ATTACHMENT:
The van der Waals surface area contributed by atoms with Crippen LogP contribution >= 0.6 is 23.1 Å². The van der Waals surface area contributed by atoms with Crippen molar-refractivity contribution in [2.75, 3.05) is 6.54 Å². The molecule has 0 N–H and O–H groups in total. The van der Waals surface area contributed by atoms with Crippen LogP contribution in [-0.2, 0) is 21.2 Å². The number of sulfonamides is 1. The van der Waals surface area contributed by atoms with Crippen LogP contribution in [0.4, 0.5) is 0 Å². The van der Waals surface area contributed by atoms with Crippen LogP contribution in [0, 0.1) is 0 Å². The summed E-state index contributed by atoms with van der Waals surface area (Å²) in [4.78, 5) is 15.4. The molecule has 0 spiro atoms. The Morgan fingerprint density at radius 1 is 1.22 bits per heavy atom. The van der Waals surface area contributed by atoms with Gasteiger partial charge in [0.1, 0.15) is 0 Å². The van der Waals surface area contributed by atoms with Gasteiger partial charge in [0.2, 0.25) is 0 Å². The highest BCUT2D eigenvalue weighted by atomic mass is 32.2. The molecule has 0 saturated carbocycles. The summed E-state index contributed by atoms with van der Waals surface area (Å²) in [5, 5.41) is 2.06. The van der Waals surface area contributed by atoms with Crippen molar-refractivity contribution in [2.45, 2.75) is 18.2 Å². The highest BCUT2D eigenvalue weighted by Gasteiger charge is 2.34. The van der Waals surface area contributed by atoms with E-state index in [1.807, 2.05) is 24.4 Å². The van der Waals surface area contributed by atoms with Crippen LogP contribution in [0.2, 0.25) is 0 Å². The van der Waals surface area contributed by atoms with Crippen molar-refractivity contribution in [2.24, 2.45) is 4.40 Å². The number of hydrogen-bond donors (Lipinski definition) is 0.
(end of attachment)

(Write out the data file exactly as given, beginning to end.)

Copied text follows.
The van der Waals surface area contributed by atoms with Crippen LogP contribution >= 0.6 is 23.1 Å². The van der Waals surface area contributed by atoms with Crippen molar-refractivity contribution in [2.75, 3.05) is 6.54 Å². The molecule has 0 N–H and O–H groups in total. The van der Waals surface area contributed by atoms with Crippen LogP contribution in [-0.2, 0) is 21.2 Å². The number of sulfonamides is 1. The van der Waals surface area contributed by atoms with Crippen LogP contribution in [0.4, 0.5) is 0 Å². The van der Waals surface area contributed by atoms with Crippen LogP contribution in [0, 0.1) is 0 Å². The summed E-state index contributed by atoms with van der Waals surface area (Å²) in [4.78, 5) is 15.4. The molecule has 0 spiro atoms. The Morgan fingerprint density at radius 1 is 1.22 bits per heavy atom. The van der Waals surface area contributed by atoms with Gasteiger partial charge in [0.1, 0.15) is 0 Å². The van der Waals surface area contributed by atoms with Gasteiger partial charge in [0.2, 0.25) is 0 Å². The highest BCUT2D eigenvalue weighted by atomic mass is 32.2. The molecule has 0 saturated carbocycles. The summed E-state index contributed by atoms with van der Waals surface area (Å²) in [5, 5.41) is 2.06. The van der Waals surface area contributed by atoms with Crippen molar-refractivity contribution in [2.45, 2.75) is 18.2 Å². The highest BCUT2D eigenvalue weighted by Gasteiger charge is 2.34. The van der Waals surface area contributed by atoms with E-state index in [1.807, 2.05) is 24.4 Å². The van der Waals surface area contributed by atoms with Crippen LogP contribution in [0.2, 0.25) is 0 Å². The van der Waals surface area contributed by atoms with Crippen molar-refractivity contribution in [2.24, 2.45) is 4.40 Å². The number of hydrogen-bond donors (Lipinski definition) is 0.